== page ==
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Weight Watchers

"Share each other's troubles and problems, and in this way obey the law of Christ."1

Jean Nidetch, a 214-pound homemaker desperate to lose weight, went to the New York City Department of Health where she was given a diet devised by Dr. Norman Jolliffe. Two months later, discouraged about the 50 plus pounds still to go, she invited six overweight friends home to share the diet and talk about how to stay on it. This was in 1963.

Today, some 50 years later, one million members attend 250,000 Weight Watchers meetings in 24 countries every week. Why was Nidetch able to help people take control of their lives? To answer that, she tells a story. When she was a teenager, she used to cross a park where she saw mothers gossiping while the toddlers sat on their swings, with no one to push them.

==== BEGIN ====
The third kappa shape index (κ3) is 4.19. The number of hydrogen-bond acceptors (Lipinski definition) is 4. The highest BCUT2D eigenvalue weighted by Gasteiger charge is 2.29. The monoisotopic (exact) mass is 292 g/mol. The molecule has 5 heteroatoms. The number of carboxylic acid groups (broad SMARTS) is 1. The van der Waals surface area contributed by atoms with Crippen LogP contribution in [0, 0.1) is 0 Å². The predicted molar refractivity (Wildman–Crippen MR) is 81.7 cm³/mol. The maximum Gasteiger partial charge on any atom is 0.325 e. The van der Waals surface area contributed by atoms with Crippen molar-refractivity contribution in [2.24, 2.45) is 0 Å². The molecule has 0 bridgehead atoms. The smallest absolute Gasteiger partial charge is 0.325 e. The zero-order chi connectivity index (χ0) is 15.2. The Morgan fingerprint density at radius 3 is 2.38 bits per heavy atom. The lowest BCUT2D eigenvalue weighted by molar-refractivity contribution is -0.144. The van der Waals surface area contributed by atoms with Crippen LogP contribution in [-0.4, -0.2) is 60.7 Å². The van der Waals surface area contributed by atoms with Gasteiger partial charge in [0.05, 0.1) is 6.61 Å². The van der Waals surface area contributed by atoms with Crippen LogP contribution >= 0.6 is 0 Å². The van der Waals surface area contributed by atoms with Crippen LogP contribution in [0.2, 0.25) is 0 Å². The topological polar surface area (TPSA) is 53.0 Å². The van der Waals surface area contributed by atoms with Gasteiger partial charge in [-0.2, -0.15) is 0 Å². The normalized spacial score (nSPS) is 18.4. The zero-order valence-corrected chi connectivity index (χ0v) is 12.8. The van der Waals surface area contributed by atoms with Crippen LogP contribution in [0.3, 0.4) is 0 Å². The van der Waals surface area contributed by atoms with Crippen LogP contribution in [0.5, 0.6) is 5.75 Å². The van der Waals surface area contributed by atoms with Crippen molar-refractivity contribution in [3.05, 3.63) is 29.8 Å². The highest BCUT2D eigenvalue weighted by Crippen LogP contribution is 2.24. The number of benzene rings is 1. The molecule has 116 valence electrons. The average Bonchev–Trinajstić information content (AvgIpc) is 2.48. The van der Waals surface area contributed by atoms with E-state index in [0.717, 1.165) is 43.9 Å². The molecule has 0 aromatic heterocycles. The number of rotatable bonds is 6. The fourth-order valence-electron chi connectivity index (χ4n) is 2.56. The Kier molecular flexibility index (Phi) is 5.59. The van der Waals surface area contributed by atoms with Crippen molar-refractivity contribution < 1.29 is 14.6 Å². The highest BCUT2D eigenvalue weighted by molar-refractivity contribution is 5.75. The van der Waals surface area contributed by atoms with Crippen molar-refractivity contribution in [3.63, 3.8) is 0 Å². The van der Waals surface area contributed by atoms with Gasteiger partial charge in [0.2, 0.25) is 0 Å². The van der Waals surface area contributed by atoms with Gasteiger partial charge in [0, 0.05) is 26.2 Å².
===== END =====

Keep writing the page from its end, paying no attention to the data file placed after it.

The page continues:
"I'd give them a push," says Nidetch.

"And you know what happens when you push a kid on a swing? Pretty soon he's pumping, doing it himself. That's what my role in life isI'm there to give others a push."2

And isn't that what Christianity and serving God is all about? We're here to give others "a push" to help them get up when they have fallen down and to get on their own two feet. And who knows what might be the eventual effect?

Suggested prayer: "Dear God, please help me to be a 'good pusher' to help those who need a helping hand when they are down or in need. Thank you for hearing and answering my prayer. Gratefully, in Jesus' name, amen."

1. Galatians 6:2 (NLT).
2. The online source is no longer available but you can see Jean Nidetch's story online at:


All articles on this website are written by
Richard (Dick) Innes unless otherwise stated.